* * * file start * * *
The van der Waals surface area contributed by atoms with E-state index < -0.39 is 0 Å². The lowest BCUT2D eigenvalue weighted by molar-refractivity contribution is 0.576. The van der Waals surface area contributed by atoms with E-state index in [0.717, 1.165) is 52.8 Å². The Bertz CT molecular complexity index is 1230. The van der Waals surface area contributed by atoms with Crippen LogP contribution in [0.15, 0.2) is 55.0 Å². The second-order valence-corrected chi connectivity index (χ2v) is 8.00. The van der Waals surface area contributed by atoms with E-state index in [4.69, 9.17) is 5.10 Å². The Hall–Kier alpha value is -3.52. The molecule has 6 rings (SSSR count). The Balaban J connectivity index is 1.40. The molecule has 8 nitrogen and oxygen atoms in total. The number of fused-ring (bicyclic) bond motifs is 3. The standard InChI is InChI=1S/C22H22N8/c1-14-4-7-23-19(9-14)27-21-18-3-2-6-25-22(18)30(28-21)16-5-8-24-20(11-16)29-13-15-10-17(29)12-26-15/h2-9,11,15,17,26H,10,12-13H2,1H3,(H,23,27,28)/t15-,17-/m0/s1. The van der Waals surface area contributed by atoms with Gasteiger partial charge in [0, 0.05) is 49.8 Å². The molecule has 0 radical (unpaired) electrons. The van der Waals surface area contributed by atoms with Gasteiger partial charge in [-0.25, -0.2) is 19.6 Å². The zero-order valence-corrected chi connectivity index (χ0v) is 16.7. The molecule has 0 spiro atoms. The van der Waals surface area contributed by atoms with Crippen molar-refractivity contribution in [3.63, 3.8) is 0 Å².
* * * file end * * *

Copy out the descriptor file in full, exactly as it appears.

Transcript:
The van der Waals surface area contributed by atoms with E-state index < -0.39 is 0 Å². The lowest BCUT2D eigenvalue weighted by molar-refractivity contribution is 0.576. The van der Waals surface area contributed by atoms with E-state index in [0.717, 1.165) is 52.8 Å². The Bertz CT molecular complexity index is 1230. The van der Waals surface area contributed by atoms with Crippen LogP contribution in [0.15, 0.2) is 55.0 Å². The second-order valence-corrected chi connectivity index (χ2v) is 8.00. The van der Waals surface area contributed by atoms with E-state index in [4.69, 9.17) is 5.10 Å². The Hall–Kier alpha value is -3.52. The molecule has 6 rings (SSSR count). The Balaban J connectivity index is 1.40. The molecule has 8 nitrogen and oxygen atoms in total. The number of fused-ring (bicyclic) bond motifs is 3. The standard InChI is InChI=1S/C22H22N8/c1-14-4-7-23-19(9-14)27-21-18-3-2-6-25-22(18)30(28-21)16-5-8-24-20(11-16)29-13-15-10-17(29)12-26-15/h2-9,11,15,17,26H,10,12-13H2,1H3,(H,23,27,28)/t15-,17-/m0/s1. The van der Waals surface area contributed by atoms with Gasteiger partial charge in [0, 0.05) is 49.8 Å². The molecule has 0 radical (unpaired) electrons. The van der Waals surface area contributed by atoms with Gasteiger partial charge in [-0.25, -0.2) is 19.6 Å². The zero-order valence-corrected chi connectivity index (χ0v) is 16.7. The molecule has 0 spiro atoms. The van der Waals surface area contributed by atoms with Crippen molar-refractivity contribution in [3.63, 3.8) is 0 Å².